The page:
Standing and the Emoluments Clause

by Andrew Hessick — Monday, Jan. 23, 2017@andyhessick

Today, a group of constitutional law scholars apparently plan to file a federal lawsuit alleging that President Trump is violating the Emoluments Clause because his hotels are receiving payments from foreign governments.   Although the meaning of the clause is up in the air, roughly speaking the clause prohibits federal officials from taking payments from foreign […]

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Executive actions Trump could take to change the ACA

by Nicholas Bagley — Monday, Jan. 23, 2017

This post was coauthored by Nicholas Bagley and Adrianna McIntyre.  The executive order President Trump signed on Friday does not have any immediate policy effect, but it does call attention to the wide range of administrative actions that a Trump administration could take to change the Affordable Care Act—all without legislation from Congress. We’ve compiled […]

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A Personal Programming Note

by Chris Walker — Monday, Jan. 23, 2017@chris_j_walker

Today I start a semester-long academic fellowship in Senator Orrin Hatch’s Office to work on judicial nominations and regulatory reform legislation. Due to joining the Senate staff, my blogging (and tweeting) will be limited to conform to these new professional obligations (and the Senate ethics rules). For instance, I won’t be blogging about any potential regulatory reform […]

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The Stages of Administrative Law Exceptionalism

by Chris Walker — Saturday, Jan. 21, 2017@chris_j_walker

At the American Bar Association’s annual Administrative Law Conference in December, I had the privilege of moderating a panel entitled Your Agency Is Not That Special: The Decline of Administrative Law Exceptionalism. The panel consisted of leading experts on administrative law exceptionalism from three distinct regulatory fields: Jill Family for immigration, Kristin Hickman for tax, […]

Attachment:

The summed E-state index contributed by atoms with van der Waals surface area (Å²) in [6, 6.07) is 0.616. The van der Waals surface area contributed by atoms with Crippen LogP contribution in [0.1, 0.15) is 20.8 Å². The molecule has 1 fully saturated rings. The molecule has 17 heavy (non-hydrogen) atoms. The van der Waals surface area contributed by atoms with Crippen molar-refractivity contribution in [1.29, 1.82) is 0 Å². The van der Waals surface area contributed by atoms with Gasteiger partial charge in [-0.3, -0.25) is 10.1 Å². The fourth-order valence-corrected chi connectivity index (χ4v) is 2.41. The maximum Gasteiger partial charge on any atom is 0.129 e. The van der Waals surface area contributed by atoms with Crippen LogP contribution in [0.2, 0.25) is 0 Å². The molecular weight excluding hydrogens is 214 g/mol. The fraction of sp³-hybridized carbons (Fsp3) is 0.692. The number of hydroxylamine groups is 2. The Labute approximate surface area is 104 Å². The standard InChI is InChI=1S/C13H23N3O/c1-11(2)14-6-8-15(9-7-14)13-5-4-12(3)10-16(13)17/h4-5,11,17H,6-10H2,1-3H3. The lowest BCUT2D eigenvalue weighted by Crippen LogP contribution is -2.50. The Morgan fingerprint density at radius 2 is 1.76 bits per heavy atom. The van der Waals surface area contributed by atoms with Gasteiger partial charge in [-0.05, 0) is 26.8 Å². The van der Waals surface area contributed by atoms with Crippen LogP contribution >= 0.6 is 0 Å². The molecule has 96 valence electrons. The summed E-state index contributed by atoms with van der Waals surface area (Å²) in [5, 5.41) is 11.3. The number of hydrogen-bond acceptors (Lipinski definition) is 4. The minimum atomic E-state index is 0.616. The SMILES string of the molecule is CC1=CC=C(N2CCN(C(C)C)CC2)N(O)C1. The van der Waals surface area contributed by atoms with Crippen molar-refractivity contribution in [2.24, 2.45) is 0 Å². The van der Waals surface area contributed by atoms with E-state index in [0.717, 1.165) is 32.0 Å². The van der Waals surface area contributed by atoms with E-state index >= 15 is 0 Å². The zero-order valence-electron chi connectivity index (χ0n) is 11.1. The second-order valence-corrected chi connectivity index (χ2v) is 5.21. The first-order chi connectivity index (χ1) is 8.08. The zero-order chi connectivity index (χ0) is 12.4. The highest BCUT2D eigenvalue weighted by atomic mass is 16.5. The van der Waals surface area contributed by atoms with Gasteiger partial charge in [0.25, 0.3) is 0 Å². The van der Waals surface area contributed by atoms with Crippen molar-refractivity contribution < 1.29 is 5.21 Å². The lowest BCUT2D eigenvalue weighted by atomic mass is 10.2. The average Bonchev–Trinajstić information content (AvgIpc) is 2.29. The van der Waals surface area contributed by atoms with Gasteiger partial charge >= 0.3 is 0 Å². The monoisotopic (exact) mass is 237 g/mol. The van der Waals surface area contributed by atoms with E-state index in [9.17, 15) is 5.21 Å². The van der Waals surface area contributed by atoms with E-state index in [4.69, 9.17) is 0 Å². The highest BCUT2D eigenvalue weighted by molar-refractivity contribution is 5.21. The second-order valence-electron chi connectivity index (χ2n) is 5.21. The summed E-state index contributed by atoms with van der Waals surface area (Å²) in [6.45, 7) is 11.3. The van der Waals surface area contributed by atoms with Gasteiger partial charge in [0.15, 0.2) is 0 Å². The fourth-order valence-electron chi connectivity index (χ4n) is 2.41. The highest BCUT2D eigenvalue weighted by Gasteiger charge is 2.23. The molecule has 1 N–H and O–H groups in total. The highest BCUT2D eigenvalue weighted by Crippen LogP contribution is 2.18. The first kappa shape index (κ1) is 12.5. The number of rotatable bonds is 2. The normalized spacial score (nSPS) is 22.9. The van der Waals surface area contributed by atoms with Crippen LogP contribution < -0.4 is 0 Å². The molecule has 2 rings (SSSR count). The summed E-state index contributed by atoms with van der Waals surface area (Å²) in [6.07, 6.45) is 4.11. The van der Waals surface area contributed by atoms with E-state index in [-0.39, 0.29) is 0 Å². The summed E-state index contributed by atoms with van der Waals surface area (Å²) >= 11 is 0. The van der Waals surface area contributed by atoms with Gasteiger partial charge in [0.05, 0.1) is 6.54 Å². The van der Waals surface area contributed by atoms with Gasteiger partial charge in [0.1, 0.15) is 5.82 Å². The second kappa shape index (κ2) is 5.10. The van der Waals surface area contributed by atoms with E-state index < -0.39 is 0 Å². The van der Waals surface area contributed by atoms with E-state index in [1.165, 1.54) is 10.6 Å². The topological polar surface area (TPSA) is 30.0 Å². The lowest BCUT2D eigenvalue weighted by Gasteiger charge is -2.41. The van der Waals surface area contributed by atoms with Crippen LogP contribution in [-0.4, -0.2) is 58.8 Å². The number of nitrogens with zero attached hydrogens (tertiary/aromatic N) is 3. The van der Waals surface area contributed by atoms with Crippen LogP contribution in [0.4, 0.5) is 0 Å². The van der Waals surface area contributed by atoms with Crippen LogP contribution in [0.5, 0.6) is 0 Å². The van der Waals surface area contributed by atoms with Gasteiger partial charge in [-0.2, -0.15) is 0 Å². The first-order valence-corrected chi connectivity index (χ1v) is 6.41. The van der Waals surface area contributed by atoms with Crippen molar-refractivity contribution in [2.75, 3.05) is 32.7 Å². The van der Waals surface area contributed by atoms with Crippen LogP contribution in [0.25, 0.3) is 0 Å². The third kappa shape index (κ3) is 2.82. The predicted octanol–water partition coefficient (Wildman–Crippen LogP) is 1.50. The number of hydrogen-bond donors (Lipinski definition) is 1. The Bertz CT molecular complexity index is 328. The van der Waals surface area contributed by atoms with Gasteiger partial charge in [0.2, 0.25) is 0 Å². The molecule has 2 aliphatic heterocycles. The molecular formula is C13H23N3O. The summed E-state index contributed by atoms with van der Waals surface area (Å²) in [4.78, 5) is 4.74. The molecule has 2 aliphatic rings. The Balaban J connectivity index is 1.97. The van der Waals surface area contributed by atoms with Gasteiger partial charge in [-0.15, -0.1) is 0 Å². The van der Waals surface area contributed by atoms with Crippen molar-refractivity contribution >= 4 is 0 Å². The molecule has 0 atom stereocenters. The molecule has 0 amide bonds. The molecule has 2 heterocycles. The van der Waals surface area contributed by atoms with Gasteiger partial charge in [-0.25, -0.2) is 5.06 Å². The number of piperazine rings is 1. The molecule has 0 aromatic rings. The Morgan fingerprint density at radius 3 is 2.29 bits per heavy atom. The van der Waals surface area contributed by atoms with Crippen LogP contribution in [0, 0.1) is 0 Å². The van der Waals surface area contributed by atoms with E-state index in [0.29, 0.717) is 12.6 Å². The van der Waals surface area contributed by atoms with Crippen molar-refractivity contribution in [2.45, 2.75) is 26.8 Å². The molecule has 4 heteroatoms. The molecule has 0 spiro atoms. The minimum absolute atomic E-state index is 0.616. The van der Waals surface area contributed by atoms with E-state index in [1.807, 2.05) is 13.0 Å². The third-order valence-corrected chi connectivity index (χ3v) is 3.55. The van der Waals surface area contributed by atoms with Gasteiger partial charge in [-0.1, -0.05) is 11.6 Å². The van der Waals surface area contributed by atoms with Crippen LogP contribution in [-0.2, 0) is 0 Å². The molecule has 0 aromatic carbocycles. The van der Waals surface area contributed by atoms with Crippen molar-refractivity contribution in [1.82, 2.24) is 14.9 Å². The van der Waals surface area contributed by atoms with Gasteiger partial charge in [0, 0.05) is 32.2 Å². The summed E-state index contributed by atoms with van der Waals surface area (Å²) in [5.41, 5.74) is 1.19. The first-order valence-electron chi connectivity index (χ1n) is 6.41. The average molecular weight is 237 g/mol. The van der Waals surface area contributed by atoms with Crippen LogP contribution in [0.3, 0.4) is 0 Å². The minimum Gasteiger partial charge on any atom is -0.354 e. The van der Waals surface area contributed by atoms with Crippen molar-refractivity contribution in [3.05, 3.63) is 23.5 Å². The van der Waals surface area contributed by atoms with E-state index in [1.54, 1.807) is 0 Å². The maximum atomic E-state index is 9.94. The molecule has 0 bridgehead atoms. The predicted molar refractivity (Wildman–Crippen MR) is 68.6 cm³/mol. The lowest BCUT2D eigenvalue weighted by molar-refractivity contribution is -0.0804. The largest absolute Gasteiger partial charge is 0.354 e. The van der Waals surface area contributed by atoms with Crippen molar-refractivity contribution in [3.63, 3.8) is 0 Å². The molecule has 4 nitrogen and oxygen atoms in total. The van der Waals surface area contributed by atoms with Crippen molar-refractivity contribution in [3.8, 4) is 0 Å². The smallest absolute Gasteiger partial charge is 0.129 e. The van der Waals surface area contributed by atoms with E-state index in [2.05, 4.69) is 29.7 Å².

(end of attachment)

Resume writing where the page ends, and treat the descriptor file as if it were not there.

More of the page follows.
The Trump Executive Order on the ACA

by Nicholas Bagley — Saturday, Jan. 21, 2017

There are some misconceptions floating around about what the executive order does and doesn’t do. Let me try to clarify. As I explained in a post last week, “[a]uthority to implement the ACA … is vested in the Secretaries of HHS, Treasury, and Labor—not the President. In the context of the ACA, an executive order […]

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Watts (and Walker) on Bagley on Administrative Law Remedies (AdLaw Bridge Series)

by Chris Walker — Thursday, Jan. 19, 2017@chris_j_walker

Over at Jotwell, Kathryn Watts reviews my co-blogger Nick Bagley’s latest article, Remedial Restraint in Administrative Law, which is forthcoming in the Columbia Law Review. We need more scholarly discussion on remedies in administrative law — Sam Bray’s new paper on nationwide injunctions comes immediately to mind — and Professor Watts’s review and Nick’s article are terrific […]

How to Avoid a Post-Antibiotic World

by Nicholas Bagley — Thursday, Jan. 19, 2017

Kevin Outterson and I have an op-ed in the New York Times today on combating antimicrobial resistance. Here’s a snippet: [W]e will miss antibiotics when they’re gone. Minor scrapes and routine infections could become life threatening. Common surgeries would start looking like Russian roulette. Gonorrhea and other sexually transmitted infections might become untreatable. Diseases that […]

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Administrative Law SSRN Reading List, December 2016 Edition

by Chris Walker — Tuesday, Jan. 17, 2017@chris_j_walker

Last year was a terrific one for administrative law scholarship! Here is the December 2016 edition of the most-downloaded recent papers (those announced in the last 60 days) from SSRN’s U.S. Administrative Law eJournal, which is edited by Bill Funk. Changing Climate Change, 2009-2016: A Preliminary Report by Cass R. Sunstein [CJW Note: This is Professor […]

Dodd-Frank Prohibits Purely Policy-Based Dismissals of the CFPB Director, by Peter M. Shane

by Guest Blogger — Monday, Jan. 16, 2017

In PHH v. CFPB, the D.C. Circuit last October held unconstitutional Congress’s decision via the Dodd-Frank Wall Street Reform and Consumer Protection Act to limit the grounds upon which a president could dismiss the director of the Consumer Finance Protection Bureau. Whether or not that ruling survives, Professors Aditya Bamzai and John F. Duffy have […]

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